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Highlights of Coronavirus Structural Studies

28 Aug 2020

Potent neutralizing antibodies against multiple epitopes on SARS-CoV-2 spike (Nature)

The severe acute respiratory syndrome coronavirus-2 (SARS-CoV-2) pandemic continues, with devasting consequences for human lives and the global economy. The discovery and development of virus-neutralizing monoclonal antibodies could be one approach to treat or prevent infection by this coronavirus. Here Huang, Y.X., Shapiro, L., and Ho, D.D. report the isolation of sixty-one SARS-CoV-2-neutralizing monoclonal antibodies from five patients infected with SARS-CoV-2 and admitted to hospital with severe coronavirus disease 2019 (COVID-19).Among these are nineteen antibodies that potently neutralized authentic SARS-CoV-2in vitro, nine of which exhibited very high potency, with 50% virus-inhibitory concentrations of 0.7 to 9 ng ml(-1). Epitope mapping showed that this collection of nineteen antibodies was about equally divided between those directed against the receptor-binding domain (RBD) and those directed against the N-terminal domain (NTD), indicating that both of these regions at the top of the viral spike are immunogenic. In addition, two other powerful neutralizing antibodies recognized quaternary epitopes that overlap with the domains at the top of the spike. Cryo-electron microscopy reconstructions of one antibody that targets the RBD, a second that targets the NTD, and a third that bridges two separate RBDs showed that the antibodies recognize the closed, 'all RBD-down' conformation of the spike. Several of these monoclonal antibodies are promising candidates for clinical development as potential therapeutic and/or prophylactic agents against SARS-CoV-2. 

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Reader's Corner Archive

22 Jan 2020

Challenges and perspectives for structural biology of lncRNAs-the example of the Xist lncRNA A-repeats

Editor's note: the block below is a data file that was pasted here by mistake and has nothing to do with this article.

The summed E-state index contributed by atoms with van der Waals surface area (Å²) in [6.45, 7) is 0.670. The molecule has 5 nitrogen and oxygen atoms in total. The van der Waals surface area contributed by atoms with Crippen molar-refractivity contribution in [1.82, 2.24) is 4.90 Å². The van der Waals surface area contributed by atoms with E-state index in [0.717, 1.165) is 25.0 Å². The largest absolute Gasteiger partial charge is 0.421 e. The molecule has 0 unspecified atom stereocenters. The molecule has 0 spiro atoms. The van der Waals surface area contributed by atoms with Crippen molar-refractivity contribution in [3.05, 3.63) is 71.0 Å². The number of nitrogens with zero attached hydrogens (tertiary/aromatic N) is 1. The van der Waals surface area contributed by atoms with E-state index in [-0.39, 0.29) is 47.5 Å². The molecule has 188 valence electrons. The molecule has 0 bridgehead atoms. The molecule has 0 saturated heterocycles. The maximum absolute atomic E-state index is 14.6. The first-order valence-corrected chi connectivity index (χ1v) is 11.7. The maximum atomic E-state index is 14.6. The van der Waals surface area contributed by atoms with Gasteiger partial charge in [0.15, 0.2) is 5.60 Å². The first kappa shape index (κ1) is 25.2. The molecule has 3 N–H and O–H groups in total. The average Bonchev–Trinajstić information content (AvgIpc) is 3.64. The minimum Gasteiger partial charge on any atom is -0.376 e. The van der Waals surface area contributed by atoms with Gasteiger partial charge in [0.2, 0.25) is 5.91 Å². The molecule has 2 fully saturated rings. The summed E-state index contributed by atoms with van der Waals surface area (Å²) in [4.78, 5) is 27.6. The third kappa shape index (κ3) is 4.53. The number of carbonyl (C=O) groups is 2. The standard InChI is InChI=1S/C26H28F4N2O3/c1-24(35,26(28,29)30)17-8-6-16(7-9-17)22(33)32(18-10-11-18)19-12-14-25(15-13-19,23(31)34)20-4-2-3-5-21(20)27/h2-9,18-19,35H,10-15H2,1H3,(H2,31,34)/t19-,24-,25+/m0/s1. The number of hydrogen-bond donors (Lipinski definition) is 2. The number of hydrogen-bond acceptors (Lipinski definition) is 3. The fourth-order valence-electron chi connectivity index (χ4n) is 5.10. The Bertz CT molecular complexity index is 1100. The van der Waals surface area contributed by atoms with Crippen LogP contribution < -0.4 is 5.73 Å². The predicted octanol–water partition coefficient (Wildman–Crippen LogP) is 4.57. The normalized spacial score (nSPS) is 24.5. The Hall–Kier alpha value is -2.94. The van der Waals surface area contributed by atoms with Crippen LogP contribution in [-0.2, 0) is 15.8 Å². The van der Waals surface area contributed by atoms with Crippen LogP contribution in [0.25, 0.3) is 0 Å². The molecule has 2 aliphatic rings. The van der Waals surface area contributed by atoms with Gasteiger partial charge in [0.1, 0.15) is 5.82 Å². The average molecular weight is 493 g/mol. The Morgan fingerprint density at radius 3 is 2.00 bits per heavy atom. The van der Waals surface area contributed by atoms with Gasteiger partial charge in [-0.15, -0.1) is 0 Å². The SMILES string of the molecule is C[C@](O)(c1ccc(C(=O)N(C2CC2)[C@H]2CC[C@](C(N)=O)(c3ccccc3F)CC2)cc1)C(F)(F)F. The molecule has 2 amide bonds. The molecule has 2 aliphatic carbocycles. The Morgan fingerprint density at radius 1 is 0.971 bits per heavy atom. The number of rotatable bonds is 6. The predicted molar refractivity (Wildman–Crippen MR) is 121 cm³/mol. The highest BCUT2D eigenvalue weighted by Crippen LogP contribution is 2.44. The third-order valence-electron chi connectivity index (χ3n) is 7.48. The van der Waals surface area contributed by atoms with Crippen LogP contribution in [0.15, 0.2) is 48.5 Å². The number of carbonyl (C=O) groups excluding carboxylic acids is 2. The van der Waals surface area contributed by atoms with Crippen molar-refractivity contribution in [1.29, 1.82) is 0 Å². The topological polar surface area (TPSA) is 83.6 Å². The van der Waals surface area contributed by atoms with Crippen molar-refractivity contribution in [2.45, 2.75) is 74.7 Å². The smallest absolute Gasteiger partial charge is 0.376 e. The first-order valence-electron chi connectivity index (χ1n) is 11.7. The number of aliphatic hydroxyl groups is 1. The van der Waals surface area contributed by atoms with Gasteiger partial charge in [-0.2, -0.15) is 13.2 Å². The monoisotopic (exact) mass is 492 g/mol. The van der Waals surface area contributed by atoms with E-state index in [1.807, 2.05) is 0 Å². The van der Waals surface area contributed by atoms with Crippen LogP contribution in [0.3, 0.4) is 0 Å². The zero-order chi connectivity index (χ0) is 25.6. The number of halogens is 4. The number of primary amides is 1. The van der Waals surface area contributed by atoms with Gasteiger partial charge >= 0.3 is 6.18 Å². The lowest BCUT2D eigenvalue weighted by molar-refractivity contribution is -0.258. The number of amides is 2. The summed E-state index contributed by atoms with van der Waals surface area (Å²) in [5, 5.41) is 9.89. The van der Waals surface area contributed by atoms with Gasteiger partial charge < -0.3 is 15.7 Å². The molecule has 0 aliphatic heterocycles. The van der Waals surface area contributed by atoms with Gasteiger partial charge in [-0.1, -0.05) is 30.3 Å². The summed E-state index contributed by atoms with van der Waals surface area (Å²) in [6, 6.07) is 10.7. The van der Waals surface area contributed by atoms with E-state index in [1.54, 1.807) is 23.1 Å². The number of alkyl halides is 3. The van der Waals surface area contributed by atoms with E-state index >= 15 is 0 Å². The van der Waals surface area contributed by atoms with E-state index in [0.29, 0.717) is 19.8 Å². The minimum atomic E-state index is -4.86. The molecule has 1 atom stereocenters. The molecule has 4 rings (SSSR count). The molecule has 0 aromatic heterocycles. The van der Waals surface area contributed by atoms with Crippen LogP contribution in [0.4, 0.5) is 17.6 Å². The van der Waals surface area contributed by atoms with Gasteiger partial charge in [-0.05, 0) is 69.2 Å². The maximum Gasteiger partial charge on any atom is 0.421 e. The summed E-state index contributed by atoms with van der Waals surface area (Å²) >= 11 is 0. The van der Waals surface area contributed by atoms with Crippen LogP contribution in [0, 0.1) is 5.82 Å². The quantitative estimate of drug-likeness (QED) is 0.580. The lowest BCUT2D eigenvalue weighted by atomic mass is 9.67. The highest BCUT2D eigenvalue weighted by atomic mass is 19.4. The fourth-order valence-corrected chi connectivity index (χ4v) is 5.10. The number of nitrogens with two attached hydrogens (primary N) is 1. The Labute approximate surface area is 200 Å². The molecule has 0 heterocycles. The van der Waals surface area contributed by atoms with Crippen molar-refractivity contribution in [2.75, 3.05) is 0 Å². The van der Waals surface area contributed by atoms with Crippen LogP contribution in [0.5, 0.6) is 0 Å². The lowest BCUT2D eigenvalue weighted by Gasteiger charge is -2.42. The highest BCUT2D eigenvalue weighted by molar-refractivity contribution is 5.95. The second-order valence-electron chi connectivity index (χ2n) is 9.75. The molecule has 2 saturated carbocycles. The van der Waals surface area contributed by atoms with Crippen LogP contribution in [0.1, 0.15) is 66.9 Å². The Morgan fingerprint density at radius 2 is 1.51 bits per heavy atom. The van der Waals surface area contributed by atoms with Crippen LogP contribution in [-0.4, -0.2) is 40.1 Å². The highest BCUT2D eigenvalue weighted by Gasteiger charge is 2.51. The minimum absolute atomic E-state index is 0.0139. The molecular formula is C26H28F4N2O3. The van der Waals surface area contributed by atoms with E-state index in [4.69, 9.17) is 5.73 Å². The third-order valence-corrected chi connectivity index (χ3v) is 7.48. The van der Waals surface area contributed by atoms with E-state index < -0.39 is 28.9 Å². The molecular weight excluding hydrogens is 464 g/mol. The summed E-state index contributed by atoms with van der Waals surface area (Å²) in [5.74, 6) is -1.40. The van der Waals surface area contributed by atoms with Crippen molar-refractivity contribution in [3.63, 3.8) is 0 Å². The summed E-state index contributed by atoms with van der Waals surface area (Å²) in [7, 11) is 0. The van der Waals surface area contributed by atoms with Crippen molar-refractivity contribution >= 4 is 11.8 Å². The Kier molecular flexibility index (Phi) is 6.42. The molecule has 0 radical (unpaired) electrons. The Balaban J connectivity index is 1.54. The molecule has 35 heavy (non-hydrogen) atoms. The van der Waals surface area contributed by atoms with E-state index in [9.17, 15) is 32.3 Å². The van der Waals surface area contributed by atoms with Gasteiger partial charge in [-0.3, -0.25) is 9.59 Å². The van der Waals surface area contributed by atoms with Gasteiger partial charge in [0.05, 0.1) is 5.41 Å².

Following the discovery of numerous long non-coding RNA (lncRNA) transcripts in the human genome, their important roles in biology and human disease are emerging. Recent progress in experimental methods has enabled the identification of structural features of lncRNAs. However, determining high-resolution structures is challenging as lncRNAs are expected to be dynamic and adopt multiple conformations, which may be modulated by interaction with protein binding partners. The X-inactive specific transcript (Xist) is necessary for X inactivation during dosage compensation in female placental mammals and one of the best-studied lncRNAs. Recent progress has provided new insights into the domain organization, molecular features, and RNA binding proteins that interact with distinct regions of Xist. The A-repeats located at the 5' end of the transcript are of particular interest as they are essential for mediating silencing of the inactive X chromosome. In this review, recent progress with elucidating structural features of the Xist lncRNA, focusing on the A-repeats is discussed. The experimental and computational approaches employed that have led to distinct structural models, likely reflecting the intrinsic dynamics of this RNA are overviewed. The presence of multiple dynamic conformations may also play an important role in the formation of the associated RNPs, thus influencing the molecular mechanism underlying the biological function of the Xist A-repeats. Alisha Jones and Michael Sattler in Journal of Molecular Cell Biology propose that integrative approaches that combine biochemical experiments and high-resolution structural biology in vitro with chemical probing and functional studies in vivo are required to unravel the molecular mechanisms of lncRNAs.

3 Dec 2019

PEGylated surfaces for the study of DNA–protein interactions by atomic force microscopy

DNA–protein interactions are vital to cellular function, with key roles in the regulation of gene expression and genome maintenance. Atomic force microscopy (AFM) offers the ability to visualize DNA–protein interactions at nanometer resolution in near-physiological buffers, but it requires that the DNA be adhered to the surface of a solid substrate. This presents a problem when working in biologically relevant protein concentrations, where proteins may be present in large excess in solution; much of the biophysically relevant information can therefore be occluded by non-specific protein binding to the underlying substrate. Here we explore the use of PLLx-b-PEGy block copolymers to achieve selective adsorption of DNA on a mica surface for AFM studies. Through varying both the number of lysine and ethylene glycol residues in the block copolymers, Bart Hoogenboom, Alice Pyne et al. show selective adsorption of DNA on mica that is functionalized with a PLL10-b-PEG113/PLL1000–2000 mixture as viewed by AFM imaging in a solution containing high concentrations of streptavidin. They demonstrate – through the use of biotinylated DNA and streptavidin – that this selective adsorption extends to DNA–protein complexes and that DNA-bound streptavidin can be unambiguously distinguished in spite of an excess of unbound streptavidin in solution. Finally, they apply this to the nuclear enzyme PARP1, resolving the binding of individual PARP1 molecules to DNA by in-liquid AFM.

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